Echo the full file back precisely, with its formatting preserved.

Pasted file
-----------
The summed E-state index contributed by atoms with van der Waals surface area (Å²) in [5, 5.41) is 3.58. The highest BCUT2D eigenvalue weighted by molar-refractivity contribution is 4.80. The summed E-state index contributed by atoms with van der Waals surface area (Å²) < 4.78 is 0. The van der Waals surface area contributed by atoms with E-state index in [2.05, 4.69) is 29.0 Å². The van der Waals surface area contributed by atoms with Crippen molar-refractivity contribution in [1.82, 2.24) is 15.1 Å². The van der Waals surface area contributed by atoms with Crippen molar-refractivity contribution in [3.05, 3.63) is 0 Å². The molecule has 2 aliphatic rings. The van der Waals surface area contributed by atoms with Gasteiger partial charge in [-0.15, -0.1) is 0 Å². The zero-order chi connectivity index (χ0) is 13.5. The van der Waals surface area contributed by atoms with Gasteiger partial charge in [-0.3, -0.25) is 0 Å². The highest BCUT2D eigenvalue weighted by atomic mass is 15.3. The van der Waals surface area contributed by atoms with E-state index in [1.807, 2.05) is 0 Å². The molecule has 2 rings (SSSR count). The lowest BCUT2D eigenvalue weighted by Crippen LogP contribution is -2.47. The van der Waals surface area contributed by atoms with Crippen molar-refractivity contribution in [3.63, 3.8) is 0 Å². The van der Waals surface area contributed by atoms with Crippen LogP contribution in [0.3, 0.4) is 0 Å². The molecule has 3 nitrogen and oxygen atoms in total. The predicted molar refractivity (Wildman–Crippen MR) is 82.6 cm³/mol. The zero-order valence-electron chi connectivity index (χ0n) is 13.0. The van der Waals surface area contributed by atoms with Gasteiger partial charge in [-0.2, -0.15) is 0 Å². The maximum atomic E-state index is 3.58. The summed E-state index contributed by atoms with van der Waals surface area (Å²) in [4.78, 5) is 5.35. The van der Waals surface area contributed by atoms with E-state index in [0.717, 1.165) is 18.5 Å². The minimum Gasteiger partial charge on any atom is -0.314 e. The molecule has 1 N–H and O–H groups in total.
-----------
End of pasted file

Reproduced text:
The summed E-state index contributed by atoms with van der Waals surface area (Å²) in [5, 5.41) is 3.58. The highest BCUT2D eigenvalue weighted by molar-refractivity contribution is 4.80. The summed E-state index contributed by atoms with van der Waals surface area (Å²) < 4.78 is 0. The van der Waals surface area contributed by atoms with E-state index in [2.05, 4.69) is 29.0 Å². The van der Waals surface area contributed by atoms with Crippen molar-refractivity contribution in [1.82, 2.24) is 15.1 Å². The van der Waals surface area contributed by atoms with Crippen molar-refractivity contribution in [3.05, 3.63) is 0 Å². The molecule has 2 aliphatic rings. The van der Waals surface area contributed by atoms with Gasteiger partial charge in [-0.15, -0.1) is 0 Å². The zero-order chi connectivity index (χ0) is 13.5. The van der Waals surface area contributed by atoms with Gasteiger partial charge in [-0.3, -0.25) is 0 Å². The highest BCUT2D eigenvalue weighted by atomic mass is 15.3. The van der Waals surface area contributed by atoms with E-state index in [1.807, 2.05) is 0 Å². The molecule has 2 rings (SSSR count). The lowest BCUT2D eigenvalue weighted by Crippen LogP contribution is -2.47. The van der Waals surface area contributed by atoms with Crippen molar-refractivity contribution in [3.63, 3.8) is 0 Å². The van der Waals surface area contributed by atoms with Crippen LogP contribution in [0.3, 0.4) is 0 Å². The molecule has 3 nitrogen and oxygen atoms in total. The predicted molar refractivity (Wildman–Crippen MR) is 82.6 cm³/mol. The zero-order valence-electron chi connectivity index (χ0n) is 13.0. The van der Waals surface area contributed by atoms with Gasteiger partial charge in [-0.2, -0.15) is 0 Å². The maximum atomic E-state index is 3.58. The summed E-state index contributed by atoms with van der Waals surface area (Å²) in [4.78, 5) is 5.35. The van der Waals surface area contributed by atoms with E-state index in [0.717, 1.165) is 18.5 Å². The minimum Gasteiger partial charge on any atom is -0.314 e. The molecule has 1 N–H and O–H groups in total.